Honour and the Heart of Worship

No Other Name

It was good to be back home after being away for nearly a month, with two weekends spent in Sydney sandwiching the Hillsong Conference (which was pure amazing) and then ministering last week at another church.

Maybe it was the sense of missing something that made me appreciate it more (like being on a diet and then rediscovering ice-cream), but there was something about yesterday’s service at Faith Community Church that really excited me.

Normally, when I prepare to lead worship, I would find out what the preacher was going to speaking on. But having been absent for a while, I didn’t really keep up the comms with Ps Benny, so I just had to wing it (I mean, prayerfully put together the songlist). Having come back from Hillsong Conference however, I just had to introduce the song “No Other Name”, so that became the focus of the songlist. I think those of us on the band yesterday who had come back from the Conference were also brimming with excitement at the prospect of playing that song. I could tell because they brought in the midi computer.

As the service unfolded however, what became apparent was how apt that choice of song was to what Ps Benny was preaching. At times like that, you just have to thank God for how the Holy Spirit orchestrates everything even when those who lead different aspects of the service don’t communicate.

Ps Benny preached from Malachi 1:6-14 on “Setting Our Hearts to Worship”. He said that a principle of true worship was to have a heart of honour. The word “honour” had the meaning of giving weight and reverence to something or someone. He then went on to describe how having a heart of honour should affect the way we serve God in church and the offering that we give Him. Do we offer something which is just outwardly impressive but without the corresponding attitude of heart? What would happen if we were to take this teaching seriously? Do the musos, for example, just come a few minutes before the service starts without practising during the week, or do we prayerfully and consistently prepare and rehearse so we can execute with excellence? What if every ministry in the church approached our service with the honour that’s due God’s name?

It was a sobering and hard-hitting message. But for our church, I think it was a timely one. And Ps Benny pulled no punches. He said that if we like expository teaching (as indeed our members do), then this is message the prophet Malachi was trying to get across and we would have to accept it, even if it does touch a nerve.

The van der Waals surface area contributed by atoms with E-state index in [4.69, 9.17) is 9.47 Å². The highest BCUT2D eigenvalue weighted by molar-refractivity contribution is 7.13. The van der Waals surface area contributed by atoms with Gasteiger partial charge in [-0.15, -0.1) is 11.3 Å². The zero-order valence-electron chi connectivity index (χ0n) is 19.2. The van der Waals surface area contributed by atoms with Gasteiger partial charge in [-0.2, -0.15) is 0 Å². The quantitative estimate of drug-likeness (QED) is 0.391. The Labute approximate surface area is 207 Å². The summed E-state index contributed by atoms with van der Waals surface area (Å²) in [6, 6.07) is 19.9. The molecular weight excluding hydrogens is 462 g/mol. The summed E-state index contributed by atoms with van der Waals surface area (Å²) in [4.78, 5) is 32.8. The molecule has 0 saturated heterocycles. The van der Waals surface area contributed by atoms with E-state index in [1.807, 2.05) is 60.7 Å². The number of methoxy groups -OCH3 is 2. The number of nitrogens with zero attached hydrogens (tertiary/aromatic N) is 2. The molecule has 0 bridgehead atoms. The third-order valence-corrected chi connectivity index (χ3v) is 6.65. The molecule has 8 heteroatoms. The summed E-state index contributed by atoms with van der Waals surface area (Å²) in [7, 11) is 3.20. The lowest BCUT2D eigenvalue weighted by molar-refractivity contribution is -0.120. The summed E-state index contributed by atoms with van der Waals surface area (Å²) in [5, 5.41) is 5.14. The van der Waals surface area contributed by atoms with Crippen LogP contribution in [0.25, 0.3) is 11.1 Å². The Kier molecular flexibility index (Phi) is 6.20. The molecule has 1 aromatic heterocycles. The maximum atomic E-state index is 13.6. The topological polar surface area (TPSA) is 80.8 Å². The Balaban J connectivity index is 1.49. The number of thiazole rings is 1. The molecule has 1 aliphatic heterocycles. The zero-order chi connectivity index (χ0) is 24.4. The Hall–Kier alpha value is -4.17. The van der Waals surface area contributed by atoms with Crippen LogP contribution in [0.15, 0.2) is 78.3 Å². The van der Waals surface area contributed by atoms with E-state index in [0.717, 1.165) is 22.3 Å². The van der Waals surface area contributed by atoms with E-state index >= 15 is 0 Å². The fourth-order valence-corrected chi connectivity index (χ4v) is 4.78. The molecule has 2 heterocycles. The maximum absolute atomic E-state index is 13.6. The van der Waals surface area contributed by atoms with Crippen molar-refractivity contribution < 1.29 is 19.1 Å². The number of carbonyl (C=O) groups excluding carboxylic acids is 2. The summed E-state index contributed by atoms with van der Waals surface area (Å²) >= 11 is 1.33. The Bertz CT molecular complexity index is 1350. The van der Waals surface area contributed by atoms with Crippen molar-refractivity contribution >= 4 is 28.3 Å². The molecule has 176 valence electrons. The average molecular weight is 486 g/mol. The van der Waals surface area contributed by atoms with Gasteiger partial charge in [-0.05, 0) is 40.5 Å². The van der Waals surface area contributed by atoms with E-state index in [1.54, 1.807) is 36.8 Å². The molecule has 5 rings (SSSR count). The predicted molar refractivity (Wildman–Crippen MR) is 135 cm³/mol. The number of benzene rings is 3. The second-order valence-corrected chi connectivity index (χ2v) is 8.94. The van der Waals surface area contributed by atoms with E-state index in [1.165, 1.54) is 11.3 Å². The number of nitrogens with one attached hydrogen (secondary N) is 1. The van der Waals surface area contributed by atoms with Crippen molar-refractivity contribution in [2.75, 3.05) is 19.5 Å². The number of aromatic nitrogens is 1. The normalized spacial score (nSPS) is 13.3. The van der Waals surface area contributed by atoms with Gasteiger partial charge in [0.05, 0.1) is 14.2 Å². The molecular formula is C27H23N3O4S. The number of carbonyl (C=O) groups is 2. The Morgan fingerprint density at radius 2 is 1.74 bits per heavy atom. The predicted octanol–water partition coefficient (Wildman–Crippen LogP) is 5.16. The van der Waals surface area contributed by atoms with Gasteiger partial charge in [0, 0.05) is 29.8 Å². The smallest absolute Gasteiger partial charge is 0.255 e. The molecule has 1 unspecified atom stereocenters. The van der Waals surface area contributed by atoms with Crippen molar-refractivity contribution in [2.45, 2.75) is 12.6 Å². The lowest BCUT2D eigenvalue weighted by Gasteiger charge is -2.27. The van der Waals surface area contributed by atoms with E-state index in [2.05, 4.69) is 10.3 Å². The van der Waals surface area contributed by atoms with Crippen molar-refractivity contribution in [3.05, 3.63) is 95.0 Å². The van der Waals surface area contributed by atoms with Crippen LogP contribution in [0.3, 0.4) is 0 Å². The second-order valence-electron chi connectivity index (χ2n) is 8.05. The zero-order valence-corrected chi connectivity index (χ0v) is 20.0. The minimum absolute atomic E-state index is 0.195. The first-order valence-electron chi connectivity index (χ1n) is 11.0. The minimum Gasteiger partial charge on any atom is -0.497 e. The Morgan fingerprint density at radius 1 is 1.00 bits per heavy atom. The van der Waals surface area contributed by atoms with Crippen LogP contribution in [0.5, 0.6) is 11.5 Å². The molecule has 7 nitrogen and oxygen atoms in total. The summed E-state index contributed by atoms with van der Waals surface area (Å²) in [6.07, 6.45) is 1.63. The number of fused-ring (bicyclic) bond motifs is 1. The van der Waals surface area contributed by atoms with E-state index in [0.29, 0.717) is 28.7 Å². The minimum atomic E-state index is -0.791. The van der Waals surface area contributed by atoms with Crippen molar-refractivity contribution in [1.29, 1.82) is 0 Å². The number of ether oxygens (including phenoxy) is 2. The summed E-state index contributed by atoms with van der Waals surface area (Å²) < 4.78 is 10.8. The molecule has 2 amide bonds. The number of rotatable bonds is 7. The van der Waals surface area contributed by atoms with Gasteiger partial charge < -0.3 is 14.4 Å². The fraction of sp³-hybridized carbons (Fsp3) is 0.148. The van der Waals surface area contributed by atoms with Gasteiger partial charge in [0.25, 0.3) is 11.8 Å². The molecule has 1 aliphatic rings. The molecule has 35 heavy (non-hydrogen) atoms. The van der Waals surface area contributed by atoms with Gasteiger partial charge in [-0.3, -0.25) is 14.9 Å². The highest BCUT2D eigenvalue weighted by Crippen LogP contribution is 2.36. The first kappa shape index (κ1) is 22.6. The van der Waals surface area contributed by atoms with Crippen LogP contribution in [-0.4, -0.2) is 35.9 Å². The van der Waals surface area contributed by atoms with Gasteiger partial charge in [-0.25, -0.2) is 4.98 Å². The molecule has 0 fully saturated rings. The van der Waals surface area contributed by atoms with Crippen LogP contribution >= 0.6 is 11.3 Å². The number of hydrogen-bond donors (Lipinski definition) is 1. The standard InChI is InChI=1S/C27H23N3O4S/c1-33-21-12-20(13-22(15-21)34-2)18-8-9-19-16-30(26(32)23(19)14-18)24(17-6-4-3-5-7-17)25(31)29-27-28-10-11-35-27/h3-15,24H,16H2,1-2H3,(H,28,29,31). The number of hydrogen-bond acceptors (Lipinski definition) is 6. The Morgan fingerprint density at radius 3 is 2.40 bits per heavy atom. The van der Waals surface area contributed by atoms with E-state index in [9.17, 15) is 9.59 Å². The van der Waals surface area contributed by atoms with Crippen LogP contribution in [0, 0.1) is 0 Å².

And here was the convergence point of our service and offering – to give to God what is due His worthy name.

“My name will be great among the nations, from the rising to the setting of the sun. In every place incense and pure offerings will be brought to my name, because my name will be great among the nations,” says the Lord (v11)

“For I am a great king,” says the Lord Almighty, “and my name is to be feared among the nations” (v16).

In the words of Joel Houston and Jonas Myrin: “one Name holds weight above them all”. Indeed, it is because there is no other name but the name of Jesus.

I came out of yesterday’s service feeling inspired and excited, with the hope that our whole church will get a revelation of the privilege and weightiness of serving the greatest One of all. May his fame and renown be the desire of our hearts!

Here is the setlist from yesterday’s service:

// Nothing is Impossible (A) (led by Joseph Wong, Vibe Worship Director)
// Our God (A)
// 10,000 Reasons (G)
// Prayer for the families of the victims of the MH17 disaster (Ps Benny)
// No Other Name (G)

And here is the recording of the worship sesh.

A big shout-out to Fantastic Team 3 for living out the principles Ps Benny taught. I am so blessed to serve with a bunch of people who truly set their hearts to honour God in their service!

Heavenly Commission

David Livingstone said:

If a commission by an earthly king is considered an honour, how can a commission by a Heavenly King be considered a sacrifice?

That’s a profound thought, isn’t it? Sometimes, we serve God as if our sacrifice can somehow be held to the same light as His. Juanita Bynum once said something like this: “even if God were to stop blessing us today, it would take us 1000 years for our praise to catch up to Him.”

How can our sacrifice ever compare to His? That He would sacrifice His most precious, so that we wouldn’t get what we deserve, but instead, so that we get what we don’t deserve. That’s His grace! And yet, when asked to serve Him, it’s as if God still owes us something. So we say we sacrifice for His sake, and the sake of His kingdom.

Think about this: God doesn’t need our sacrifice! He can do everything by Himself. If we don’t do it, someone else will rise up. Remember what Mordecai said to Esther in Esther 4:14:

“… For if you remain silent at this time, relief and deliverance for the Jews will arise from another place, but you and your father’s family will perish. And who knows but that you have come to your royal position for such a time as this?”

If we don’t serve, someone else will arise to take our place. But what if we have come to the kingdom for such a time as this?

We must see our service to the King as a privilege. Yes, it does involve personal sacrifice on our part to some extent, but God didn’t need us, and yet, he called us to such a great honour. Will we accept the call?